• Location: The city inserted is the place where the document is drafted.

This is usually, but not always, the city where the buyer signs the document or the city where the property is located. This may help to determine the “venue” in the event of a dispute. Numbered Paragraphs: 1. Offer

  • Offer/ Buyers

This sentence identifies the document as being an offer. As such, it is capable of being accepted as defined later in the document, and creating a binding contract. It also informs the seller of the identity of the buyers. This aspect is important for offers that have seller financing. Here is where the buyers’ names are listed not “assignee” or “nominee.” All buyers should be listed, even if not all buyers have signed. Do not identify the buyers with anything that looks like a manner of taking title (e.g., husband and wife, an unmarried man etc.). There is no place in the agreement to designate vesting so that you will not be tempted to give tax or legal advice. This may also avoid any claim of discrimination based upon familial status under the Federal Fair Housing laws. Description: Clearly identify the property by address or legal description. B. Real Property to be Acquired This is the description of the property for purchase. There is also a space for the assessor’s parcel number. C. Purchase Price: This is the price the buyer offers to pay the seller. It does not include closing costs, insurance premiums or funding fees that the buyer may also be required to pay. D. Close of Escrow Choose either a specific date for the close of escrow (COE) or a certain number of days after the offer is accepted for the close of escrow. Some buyers or sellers may have to close by a certain date for tax reasons (such as a tax deferred exchange or sale of a principal residence capital gains exclusion), employment transfers, or other personal reasons. If either party requires a “date specific” COE, be sure to address that in the contract. 2. Financing Obtaining of the loans specified is a contingency of the agreement, unless this is an all cash offer or unless the buyer specifies that getting a loan is not a contingency. The buyer is required to make a good faith effort to obtain the specified financing. If a contingency fails, the buyer is NOT (1) obligated to perform NOR (2) held liable for breach of contract damages. Obtaining deposit, down payment and closing costs are not contingencies. If the buyer does not have or cannot get the money for these items, seller may be entitled to legal remedies such as keeping the buyer’s deposit or canceling the sale. The Buyer represents that the funds will be good when deposited with escrow. Again, this is a promise by the buyer, not a contingency. If there is not enough money in an account to cover a check given to escrow, the buyer could be in breach of the contract. The Seller may be entitled cancel the sale. A. Initial Deposit The deposit is given to the agent submitting the offer. Usually this is the buyer’s agent but may be a dual agent or seller’s exclusive agent on an in-house sale. If given to anyone else, that should be specified in the blank line. Indicate to whom the check is made payable. This will usually be the broker or a title or escrow company. Funds received in trust from a principal must not be commingled with a broker’s own funds. Any violation may subject the broker to disciplinary action by the Real Estate Commissioner, including suspension or revocation of the real estate license. In addition, deposits must be logged whether they are placed into the broker’s trust account or in a neutral escrow account. Deposits must be disposed of properly by the third business day after receipt unless the parties contractually agree to another disposition. The C.A.R. contract authorizes holding the check uncashed until the third business day following acceptance of the offer, or some other choice that is specified in the blank line such as, “until this back-up offer is in primary position” or “the inspection contingency has been removed.” Although a post dated check is not illegal, it may affect the seller’s decision and must be disclosed. Make sure to indicate where the deposit money will be placed (into escrow or broker’s trust account or elsewhere). The deposit is to be made by a personal check unless a different form of deposit is specifically written into the blank line. The amount should be written out in numbers in the column to the right. If the deposit is not made on time, seller may be entitled to cancel the sale. B. Increased Deposit For the increased deposit to be included in the amount of liquidated damages there must be a separate receipt for the increased deposit at the time that it is paid, in which the buyer initials or signs the liquidated damages provision. (C.A.R. form RID complies with this requirement.) Fill in the number of days indicating when the increased deposit will be made or specify a particular condition such as “upon removal of the inspection contingency.” The amount should be written out in numbers in the column to the right. As with the initial deposit, if the deposit is not made on time, seller may be entitled to cancel the sale. C. First Loan in the Amount Of This paragraph encompasses new first loans and can be either conventional or FHA/VA loans. The first sub-paragraph only refers to conventional loans. Seller financing requires a seller-financing addendum and should be referenced in the “Additional Financing Terms” (2D) paragraph. Secondary financing and assumptions require an addendum (such as C.A.R. Form PAA) and the appropriate box checked in paragraph 2D. List only the loan amount and not financing charges or origination fees that might be included. The terms should be set forth specifically and not left to future interpretation. Do not use “best available rate and terms.” Allow for market fluctuations by using the upper limits of what the buyer will pay. If the market is lower, the lender will use the current market rate and the buyer will not complain! If both the fixed rate and the adjustable rate information are filled in, then the buyer is obligated to complete the transaction with whichever option is obtainable from the lender. If the buyer does not want an adjustable rate loan then be sure NOT to complete those blanks. Some loans are due in a short period of time, such as five or seven years, but payments are amortized over a longer period, such as 20 or 30. This can be specified in the agreement. There is no place to select a “subject to” option. There is a significant liability for both the seller and the buyer on loans taken “subject to.” If a loan with a due on sale clause is taken over “subject to” without the consent of the lender, the loan may be accelerated (called immediately due and payable). The buyer may lose the property to foreclosure if unable to secure new financing. The seller may be held personally liable for the amount of the loan or the amount of the deficiency, if permitted by law. A deficiency is the difference between the actual loan amount and the amount the lender actually receives from the property at sale. Deficiency judgments are not permitted by law (except for VA) under the following circumstances:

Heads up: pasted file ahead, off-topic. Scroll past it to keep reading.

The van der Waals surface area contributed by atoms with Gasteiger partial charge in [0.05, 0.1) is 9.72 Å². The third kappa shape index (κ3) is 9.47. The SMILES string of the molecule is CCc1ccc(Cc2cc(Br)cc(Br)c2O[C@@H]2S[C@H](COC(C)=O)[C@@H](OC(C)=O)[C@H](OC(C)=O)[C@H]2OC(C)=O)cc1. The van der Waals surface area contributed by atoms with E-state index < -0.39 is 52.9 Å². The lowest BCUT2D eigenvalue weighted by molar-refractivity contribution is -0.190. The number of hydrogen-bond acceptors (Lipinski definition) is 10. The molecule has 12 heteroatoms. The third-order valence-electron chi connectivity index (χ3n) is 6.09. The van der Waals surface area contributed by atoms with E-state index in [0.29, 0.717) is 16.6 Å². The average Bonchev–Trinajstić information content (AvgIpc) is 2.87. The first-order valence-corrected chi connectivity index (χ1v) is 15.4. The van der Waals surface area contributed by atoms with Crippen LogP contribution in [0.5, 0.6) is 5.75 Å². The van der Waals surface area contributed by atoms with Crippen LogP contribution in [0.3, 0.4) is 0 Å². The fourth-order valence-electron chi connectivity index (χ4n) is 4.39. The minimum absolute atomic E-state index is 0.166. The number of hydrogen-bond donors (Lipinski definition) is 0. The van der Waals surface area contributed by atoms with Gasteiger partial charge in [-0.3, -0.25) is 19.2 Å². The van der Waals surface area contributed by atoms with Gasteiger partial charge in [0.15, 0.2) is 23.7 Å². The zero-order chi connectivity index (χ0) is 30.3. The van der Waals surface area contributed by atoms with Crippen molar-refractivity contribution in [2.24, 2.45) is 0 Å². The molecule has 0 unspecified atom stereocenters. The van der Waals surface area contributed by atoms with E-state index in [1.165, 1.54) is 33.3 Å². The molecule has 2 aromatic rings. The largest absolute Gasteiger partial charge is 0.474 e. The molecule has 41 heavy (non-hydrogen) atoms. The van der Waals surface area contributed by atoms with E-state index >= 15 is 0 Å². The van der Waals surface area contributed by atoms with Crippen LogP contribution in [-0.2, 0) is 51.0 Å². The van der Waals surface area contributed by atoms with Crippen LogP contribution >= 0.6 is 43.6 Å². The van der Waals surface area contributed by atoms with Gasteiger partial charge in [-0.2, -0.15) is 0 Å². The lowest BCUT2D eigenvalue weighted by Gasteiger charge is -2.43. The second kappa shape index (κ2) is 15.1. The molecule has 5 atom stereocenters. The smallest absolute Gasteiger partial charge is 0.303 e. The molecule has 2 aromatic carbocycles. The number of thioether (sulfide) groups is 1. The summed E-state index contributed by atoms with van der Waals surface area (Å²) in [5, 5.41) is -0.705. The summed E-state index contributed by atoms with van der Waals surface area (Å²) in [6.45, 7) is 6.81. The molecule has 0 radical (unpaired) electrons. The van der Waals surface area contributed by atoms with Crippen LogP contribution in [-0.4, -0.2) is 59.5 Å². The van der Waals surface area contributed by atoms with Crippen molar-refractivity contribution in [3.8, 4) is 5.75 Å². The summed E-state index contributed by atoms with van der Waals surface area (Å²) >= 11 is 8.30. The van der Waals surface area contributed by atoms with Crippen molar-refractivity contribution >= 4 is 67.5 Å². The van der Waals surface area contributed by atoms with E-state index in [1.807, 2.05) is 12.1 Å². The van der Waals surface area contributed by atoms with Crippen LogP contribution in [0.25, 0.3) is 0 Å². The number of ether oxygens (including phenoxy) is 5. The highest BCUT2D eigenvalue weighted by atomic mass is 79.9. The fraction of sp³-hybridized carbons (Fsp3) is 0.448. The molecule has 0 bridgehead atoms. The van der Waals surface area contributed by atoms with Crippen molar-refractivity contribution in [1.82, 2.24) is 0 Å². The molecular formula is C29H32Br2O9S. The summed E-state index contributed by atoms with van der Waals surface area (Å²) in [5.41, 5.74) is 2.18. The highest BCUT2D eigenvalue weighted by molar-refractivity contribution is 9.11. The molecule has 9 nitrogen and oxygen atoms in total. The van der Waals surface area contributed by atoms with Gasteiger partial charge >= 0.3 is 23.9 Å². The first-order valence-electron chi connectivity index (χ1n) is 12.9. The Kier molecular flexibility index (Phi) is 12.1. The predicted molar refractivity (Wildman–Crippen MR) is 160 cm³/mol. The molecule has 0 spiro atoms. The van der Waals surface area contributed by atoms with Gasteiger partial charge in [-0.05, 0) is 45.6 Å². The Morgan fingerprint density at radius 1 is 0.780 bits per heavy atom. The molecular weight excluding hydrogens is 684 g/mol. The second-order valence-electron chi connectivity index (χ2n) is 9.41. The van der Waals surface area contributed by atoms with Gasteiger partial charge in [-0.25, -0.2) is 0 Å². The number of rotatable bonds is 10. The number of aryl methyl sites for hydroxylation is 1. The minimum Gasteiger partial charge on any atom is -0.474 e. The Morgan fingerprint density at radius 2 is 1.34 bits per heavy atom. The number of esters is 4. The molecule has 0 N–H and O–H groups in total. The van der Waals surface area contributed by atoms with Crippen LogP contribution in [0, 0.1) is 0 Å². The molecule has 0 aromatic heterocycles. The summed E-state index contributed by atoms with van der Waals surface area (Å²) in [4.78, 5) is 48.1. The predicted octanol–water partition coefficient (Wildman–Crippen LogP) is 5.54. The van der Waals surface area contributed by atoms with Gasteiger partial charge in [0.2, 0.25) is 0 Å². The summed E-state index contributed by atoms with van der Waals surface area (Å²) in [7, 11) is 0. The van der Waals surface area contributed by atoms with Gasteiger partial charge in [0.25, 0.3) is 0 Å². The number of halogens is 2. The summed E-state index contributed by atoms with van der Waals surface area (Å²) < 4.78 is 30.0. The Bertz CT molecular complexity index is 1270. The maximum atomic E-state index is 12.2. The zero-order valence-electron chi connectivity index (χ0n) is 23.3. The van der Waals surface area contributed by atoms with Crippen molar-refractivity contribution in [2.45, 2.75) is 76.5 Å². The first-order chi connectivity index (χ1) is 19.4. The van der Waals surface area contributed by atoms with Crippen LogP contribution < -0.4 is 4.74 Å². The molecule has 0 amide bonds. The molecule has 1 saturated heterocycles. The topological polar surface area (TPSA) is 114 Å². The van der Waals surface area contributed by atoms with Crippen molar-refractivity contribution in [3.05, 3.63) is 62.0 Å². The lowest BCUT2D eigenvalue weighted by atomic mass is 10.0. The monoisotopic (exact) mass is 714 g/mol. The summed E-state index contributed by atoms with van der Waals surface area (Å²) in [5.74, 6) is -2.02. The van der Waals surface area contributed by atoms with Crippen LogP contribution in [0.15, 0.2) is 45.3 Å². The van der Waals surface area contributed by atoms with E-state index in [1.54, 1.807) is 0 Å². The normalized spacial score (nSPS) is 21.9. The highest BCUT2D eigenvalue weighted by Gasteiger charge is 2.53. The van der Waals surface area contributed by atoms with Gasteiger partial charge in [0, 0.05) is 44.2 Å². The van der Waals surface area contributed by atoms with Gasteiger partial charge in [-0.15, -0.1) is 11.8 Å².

• If the loan was originally a purchase money loan on a one-to-four unit, single family owner-occupied dwelling;
  • If the foreclosure is by trustee sale; or
  • If the loan was a seller carry-back.

The above exemptions do not apply to VA loans. The VA can hold the veteran borrowers liable for the loan unless there has been a substitution of eligibility and release of liability. Points to be inserted into the blank in paragraph 2C(1) are those to be paid by the buyer. If the seller is paying the points, indicate that in paragraph 2D – Additional Financing Terms. The second sub-paragraph is to be used only for FHA/VA transactions. Although buyers are allowed to pay points on FHA/VA transactions, there are certain fees that buyers are not allowed to pay. This paragraph obligates the seller to pay those costs. If the seller has only agreed to pay for costs up to certain limit, then the box should be checked and the pre-agreed limit should be written into the blank line. The buyer is responsible for all other financing costs. Sometimes repairs, including those for wood destroying pests, are contingencies of the FHA/VA loan approval. This portion of the paragraph obligates the seller to pay for lender-required repairs. If the seller has only agreed to pay for repairs up to a certain limit, then the box should be checked and the pre-agreed limit should be written into the blank line. If the Mortgage Insurance Premium (MIP) on an FHA loan, or the origination fee on a VA loan, is included in the loan amount, it can be specified in the “Additional Financing Terms” in paragraph 2D. However, the amount should not be included in the total since these costs are not part of the purchase price to the seller. D. Additional Financing Terms This paragraph is only for terms that relate to financing. Paragraph 25 is for terms and conditions other than financing. These additional financing terms will add to the total purchase price if